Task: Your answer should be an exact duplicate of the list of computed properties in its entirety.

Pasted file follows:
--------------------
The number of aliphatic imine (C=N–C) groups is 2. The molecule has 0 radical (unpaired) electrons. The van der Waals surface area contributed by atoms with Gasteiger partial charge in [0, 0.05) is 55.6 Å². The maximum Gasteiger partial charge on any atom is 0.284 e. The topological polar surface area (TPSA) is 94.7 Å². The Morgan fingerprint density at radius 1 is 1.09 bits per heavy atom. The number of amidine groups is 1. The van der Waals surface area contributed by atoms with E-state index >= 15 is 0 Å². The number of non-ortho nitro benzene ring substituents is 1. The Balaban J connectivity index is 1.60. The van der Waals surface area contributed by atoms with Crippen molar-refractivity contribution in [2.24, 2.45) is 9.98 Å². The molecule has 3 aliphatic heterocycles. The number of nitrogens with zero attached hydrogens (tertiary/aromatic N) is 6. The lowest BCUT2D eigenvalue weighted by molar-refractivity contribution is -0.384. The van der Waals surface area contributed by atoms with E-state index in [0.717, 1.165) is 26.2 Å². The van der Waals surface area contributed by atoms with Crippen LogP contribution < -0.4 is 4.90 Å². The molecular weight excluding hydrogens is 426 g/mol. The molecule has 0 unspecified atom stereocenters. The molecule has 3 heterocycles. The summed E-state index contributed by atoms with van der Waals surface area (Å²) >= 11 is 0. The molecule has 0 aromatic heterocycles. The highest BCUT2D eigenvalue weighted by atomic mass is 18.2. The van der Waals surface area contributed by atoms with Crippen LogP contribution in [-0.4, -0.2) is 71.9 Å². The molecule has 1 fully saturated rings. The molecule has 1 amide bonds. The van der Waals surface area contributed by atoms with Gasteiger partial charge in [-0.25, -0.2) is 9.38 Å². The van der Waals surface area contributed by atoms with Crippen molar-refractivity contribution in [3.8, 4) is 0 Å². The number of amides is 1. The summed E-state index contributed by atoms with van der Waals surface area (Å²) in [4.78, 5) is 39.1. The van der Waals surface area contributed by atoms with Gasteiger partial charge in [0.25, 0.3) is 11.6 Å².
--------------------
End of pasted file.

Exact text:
The number of aliphatic imine (C=N–C) groups is 2. The molecule has 0 radical (unpaired) electrons. The van der Waals surface area contributed by atoms with Gasteiger partial charge in [0, 0.05) is 55.6 Å². The maximum Gasteiger partial charge on any atom is 0.284 e. The topological polar surface area (TPSA) is 94.7 Å². The Morgan fingerprint density at radius 1 is 1.09 bits per heavy atom. The number of amidine groups is 1. The van der Waals surface area contributed by atoms with E-state index >= 15 is 0 Å². The number of non-ortho nitro benzene ring substituents is 1. The Balaban J connectivity index is 1.60. The van der Waals surface area contributed by atoms with Crippen molar-refractivity contribution in [2.24, 2.45) is 9.98 Å². The molecule has 3 aliphatic heterocycles. The number of nitrogens with zero attached hydrogens (tertiary/aromatic N) is 6. The lowest BCUT2D eigenvalue weighted by molar-refractivity contribution is -0.384. The van der Waals surface area contributed by atoms with E-state index in [0.717, 1.165) is 26.2 Å². The van der Waals surface area contributed by atoms with Crippen LogP contribution < -0.4 is 4.90 Å². The molecular weight excluding hydrogens is 426 g/mol. The molecule has 0 unspecified atom stereocenters. The molecule has 3 heterocycles. The summed E-state index contributed by atoms with van der Waals surface area (Å²) >= 11 is 0. The molecule has 0 aromatic heterocycles. The highest BCUT2D eigenvalue weighted by atomic mass is 18.2. The van der Waals surface area contributed by atoms with Crippen LogP contribution in [-0.4, -0.2) is 71.9 Å². The molecule has 1 fully saturated rings. The molecule has 1 amide bonds. The van der Waals surface area contributed by atoms with Gasteiger partial charge in [-0.25, -0.2) is 9.38 Å². The van der Waals surface area contributed by atoms with Crippen molar-refractivity contribution in [3.8, 4) is 0 Å². The number of amides is 1. The summed E-state index contributed by atoms with van der Waals surface area (Å²) in [4.78, 5) is 39.1. The van der Waals surface area contributed by atoms with Gasteiger partial charge in [0.25, 0.3) is 11.6 Å².